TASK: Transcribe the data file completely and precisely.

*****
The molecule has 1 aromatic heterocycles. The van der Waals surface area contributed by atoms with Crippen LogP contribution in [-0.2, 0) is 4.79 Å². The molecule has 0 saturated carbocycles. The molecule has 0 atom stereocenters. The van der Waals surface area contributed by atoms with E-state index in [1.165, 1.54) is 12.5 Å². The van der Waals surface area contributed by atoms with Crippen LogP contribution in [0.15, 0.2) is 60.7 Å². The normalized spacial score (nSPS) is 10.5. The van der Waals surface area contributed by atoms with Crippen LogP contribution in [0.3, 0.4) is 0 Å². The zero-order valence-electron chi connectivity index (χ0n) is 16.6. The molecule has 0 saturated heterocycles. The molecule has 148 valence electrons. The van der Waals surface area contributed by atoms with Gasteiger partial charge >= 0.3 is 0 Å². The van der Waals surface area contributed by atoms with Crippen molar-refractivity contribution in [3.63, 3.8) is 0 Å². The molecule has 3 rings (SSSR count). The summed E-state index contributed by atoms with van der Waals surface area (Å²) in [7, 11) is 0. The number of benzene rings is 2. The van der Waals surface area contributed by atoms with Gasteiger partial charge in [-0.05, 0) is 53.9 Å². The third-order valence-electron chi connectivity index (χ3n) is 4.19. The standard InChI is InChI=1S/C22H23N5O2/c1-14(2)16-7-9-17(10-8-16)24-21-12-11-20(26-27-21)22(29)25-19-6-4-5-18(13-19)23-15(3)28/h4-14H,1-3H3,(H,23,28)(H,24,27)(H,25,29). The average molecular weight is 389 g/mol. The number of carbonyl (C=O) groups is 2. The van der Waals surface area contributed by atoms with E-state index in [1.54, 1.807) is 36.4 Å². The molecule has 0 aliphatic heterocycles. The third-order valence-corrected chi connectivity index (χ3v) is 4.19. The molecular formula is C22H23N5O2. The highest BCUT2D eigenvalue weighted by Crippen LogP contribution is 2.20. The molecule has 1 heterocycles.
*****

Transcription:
The molecule has 1 aromatic heterocycles. The van der Waals surface area contributed by atoms with Crippen LogP contribution in [-0.2, 0) is 4.79 Å². The molecule has 0 saturated carbocycles. The molecule has 0 atom stereocenters. The van der Waals surface area contributed by atoms with E-state index in [1.165, 1.54) is 12.5 Å². The van der Waals surface area contributed by atoms with Crippen LogP contribution in [0.15, 0.2) is 60.7 Å². The normalized spacial score (nSPS) is 10.5. The van der Waals surface area contributed by atoms with Crippen LogP contribution in [0.3, 0.4) is 0 Å². The zero-order valence-electron chi connectivity index (χ0n) is 16.6. The molecule has 0 saturated heterocycles. The molecule has 148 valence electrons. The van der Waals surface area contributed by atoms with Gasteiger partial charge >= 0.3 is 0 Å². The van der Waals surface area contributed by atoms with Crippen molar-refractivity contribution in [3.63, 3.8) is 0 Å². The molecule has 3 rings (SSSR count). The summed E-state index contributed by atoms with van der Waals surface area (Å²) in [7, 11) is 0. The number of benzene rings is 2. The van der Waals surface area contributed by atoms with Gasteiger partial charge in [-0.05, 0) is 53.9 Å². The third-order valence-electron chi connectivity index (χ3n) is 4.19. The standard InChI is InChI=1S/C22H23N5O2/c1-14(2)16-7-9-17(10-8-16)24-21-12-11-20(26-27-21)22(29)25-19-6-4-5-18(13-19)23-15(3)28/h4-14H,1-3H3,(H,23,28)(H,24,27)(H,25,29). The average molecular weight is 389 g/mol. The number of carbonyl (C=O) groups is 2. The van der Waals surface area contributed by atoms with E-state index in [1.54, 1.807) is 36.4 Å². The molecule has 0 aliphatic heterocycles. The third-order valence-corrected chi connectivity index (χ3v) is 4.19. The molecular formula is C22H23N5O2. The highest BCUT2D eigenvalue weighted by Crippen LogP contribution is 2.20. The molecule has 1 heterocycles.